Detroit — Mike Fiers was asked why he thought his fastball had a little more jump to it Saturday. He thought about it for a second and then got a wry smile on his face.
"Maybe I was just mad that J.D. wasn't in there," he said, referencing Red Sox slugger J.D. Martinez who sat out after crashing into the wall at Comerica Park Friday night. "We've been talking about this all year. I think he told (Red Sox manager) Alex Cora to give him a day off. I wasn't very pleased with that."
Fiers and Martinez were teammates at Nova Southeastern University in Fort Lauderdale, Fla. Over their big-league careers, Martinez is 7-for-12 against Fiers, with a pair of home runs.
"He's gotten me quite a few times," Fiers said. "But I felt really good today."
Fiers was good Saturday, and if he's not careful, he is going to mess around and get himself traded. To a contender.
With the non-waiver trade deadline 10 days away, Fiers made his fifth straight quality start Saturday, pitching 6⅓ shutout innings against the most productive offensive team in baseball, helping the Tigers to a 5-0 win over the Boston Red Sox.
"Boston has scored one run in two games and that's hard to do," Tigers manager Ron Gardenhire about a Red Sox lineup that leads baseball in runs scored. "That says a lot about our pitching staff. They have thrown the ball very well against a very good hitting team.
"I'm proud of that fact and I tip my hat to our pitchers."
This was not a flash performance by Fiers. In his previous four starts, he gave up single runs to Oakland, Toronto and Texas, and three runs at Houston — good-hitting teams all.
"I thought he had some extra zip on his fastball today," catcher John Hicks said. "And we used that very well, especially with two strikes. We threw that fastball up in the zone and got a lot of swings and misses with that."
Fiers ended up striking out six, all with a fastball that ranged in velocity from 89 to 92 mph. He allowed seven hits, all singles, six of those came from the fifth inning on — when Fiers was facing the lineup for a third and fourth time.
"Just great defense behind me tonight," Fiers said. "I challenged them, let them put the ball in play and tried to make them swing the bats."
He threw 15 strikes in his first 17 pitches. Seventeen of the 29 batters he faced either reached base or were out in three pitches or less.
"We were trying to set stuff up," Hicks said. "And we felt like we set up the two-strike heater really well. We got them looking soft then throw the fastball and surprise them. He's got a high arm angle and that fastball looks like it's coming down, and it never does.
"It tough for hitters to lay off of that."
Of his 99 pitches, 49 were fastballs. He got nine swings and misses and seven called strikes with it. All six of his strikeouts came on the fastball. The most impressive one ended the fifth inning.
Mookie Betts and Andrew Benintendi reached with two out hits, both on off-speed pitches. But he went back to the fastball against Xander Bogaerts, striking him out on three pitches — 90, 91 and 91 mph.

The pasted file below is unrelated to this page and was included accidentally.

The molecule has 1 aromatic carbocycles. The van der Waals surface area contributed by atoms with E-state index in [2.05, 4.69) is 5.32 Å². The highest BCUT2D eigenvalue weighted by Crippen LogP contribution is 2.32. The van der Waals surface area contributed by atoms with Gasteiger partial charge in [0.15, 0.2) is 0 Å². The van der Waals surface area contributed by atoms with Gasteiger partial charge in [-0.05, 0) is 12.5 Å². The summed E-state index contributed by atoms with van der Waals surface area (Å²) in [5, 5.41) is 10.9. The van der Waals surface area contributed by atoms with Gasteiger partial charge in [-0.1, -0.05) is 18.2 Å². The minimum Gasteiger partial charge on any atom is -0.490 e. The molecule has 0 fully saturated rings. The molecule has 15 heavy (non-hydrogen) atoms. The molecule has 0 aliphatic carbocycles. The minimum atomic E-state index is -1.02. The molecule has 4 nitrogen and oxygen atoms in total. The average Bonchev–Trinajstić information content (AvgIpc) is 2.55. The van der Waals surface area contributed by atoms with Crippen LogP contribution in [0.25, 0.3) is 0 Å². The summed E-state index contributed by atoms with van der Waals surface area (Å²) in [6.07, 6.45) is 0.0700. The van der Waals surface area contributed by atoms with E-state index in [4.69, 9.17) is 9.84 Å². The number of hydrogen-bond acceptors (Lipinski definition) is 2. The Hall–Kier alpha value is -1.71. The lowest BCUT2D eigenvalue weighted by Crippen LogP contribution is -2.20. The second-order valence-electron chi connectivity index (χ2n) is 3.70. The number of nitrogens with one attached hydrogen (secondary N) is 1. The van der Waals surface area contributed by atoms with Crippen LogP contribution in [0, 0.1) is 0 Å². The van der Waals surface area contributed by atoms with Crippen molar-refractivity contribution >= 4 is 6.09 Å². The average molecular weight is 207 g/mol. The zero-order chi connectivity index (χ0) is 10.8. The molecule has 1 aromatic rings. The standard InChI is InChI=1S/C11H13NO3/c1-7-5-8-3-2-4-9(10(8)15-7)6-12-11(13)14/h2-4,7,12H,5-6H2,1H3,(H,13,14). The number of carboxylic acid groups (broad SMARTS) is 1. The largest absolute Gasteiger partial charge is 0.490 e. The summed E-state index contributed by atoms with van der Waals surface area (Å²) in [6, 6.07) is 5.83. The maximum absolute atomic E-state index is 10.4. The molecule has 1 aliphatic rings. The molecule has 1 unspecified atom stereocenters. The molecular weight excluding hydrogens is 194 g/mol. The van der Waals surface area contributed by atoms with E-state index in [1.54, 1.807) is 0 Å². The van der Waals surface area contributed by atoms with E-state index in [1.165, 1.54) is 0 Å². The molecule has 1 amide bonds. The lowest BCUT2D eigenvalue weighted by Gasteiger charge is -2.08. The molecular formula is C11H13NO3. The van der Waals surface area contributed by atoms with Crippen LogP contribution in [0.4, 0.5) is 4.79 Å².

"I did everything I could to keep them off-balance," Fiers said. "That's a really good lineup with a lot of great hitters. It's a tough lineup to get through. But we played great baseball today.
"We did everything well to beat them and that's how you have to play to beat those guys."
He did get some stellar defense. Left-fielder JaCoby Jones saved two runs with a brilliant running catch at the wall in left-center off Jackie Bradley, Jr., to end the sixth inning.
Fiers was pulled after giving up one-out singles to Betts and Benintendi in the seventh and he left to a rousing, standing ovation. But reliever Alex Wilson saved the shutout, getting Bogaerts to hit into a crisply-executed 5-4-3 double-play.
Third baseman Jeimer Candelario had to range far to his glove side to snag the ball. Second baseman Niko Goodrum made a quick turn and threw a bullet to first base to get Bogaerts by a half-step.
"Good play by Candy and Goody turned the living fire out of it," Gardenhire said. "A lot of good things happened tonight."
Including a four-RBI game from shortstop Jose Iglesias, just the second of his career.
He ripped a two-out, two-run double in the second inning against Red Sox lefty starter Brian Johnson. Then in a three-run sixth inning, he hit his third home run of the season, a two-out, two-run liner into the Tigers’ bullpen in left field off reliever Tyler Thornburg.
"It was a feel-good win and we needed it," Gardenhire said.
Fiers, meanwhile, has certainly heard the trade chatter. He and Francisco Liriano have both drawn some interest.
"I am just pitching for the Detroit Tigers," Fiers said. "I am trying to focus on every start, every fifth day and give it everything I got. Whatever happens, happens. You see it, you see your name pop up here and there. It happens all the time.
"I just have to keep my mind focused on baseball and pitching."
He's come a long way since last year, though, when he was left off the Astros postseason roster after they acquired Justin Verlander from the Tigers. He's gone from being discarded to sought-after.
"I don't know if I am prepared for it, but whether I go to a different team or not, it's still baseball," Fiers said. "I'd just be playing in a different city ... Pitching the playoffs and trying to win a World Series is everyone's goal in baseball. And it's always more fun when you win and you are on a team fighting for that.
"But I love it here. This is my first year here and these guys are great. I love playing with them and competing with them."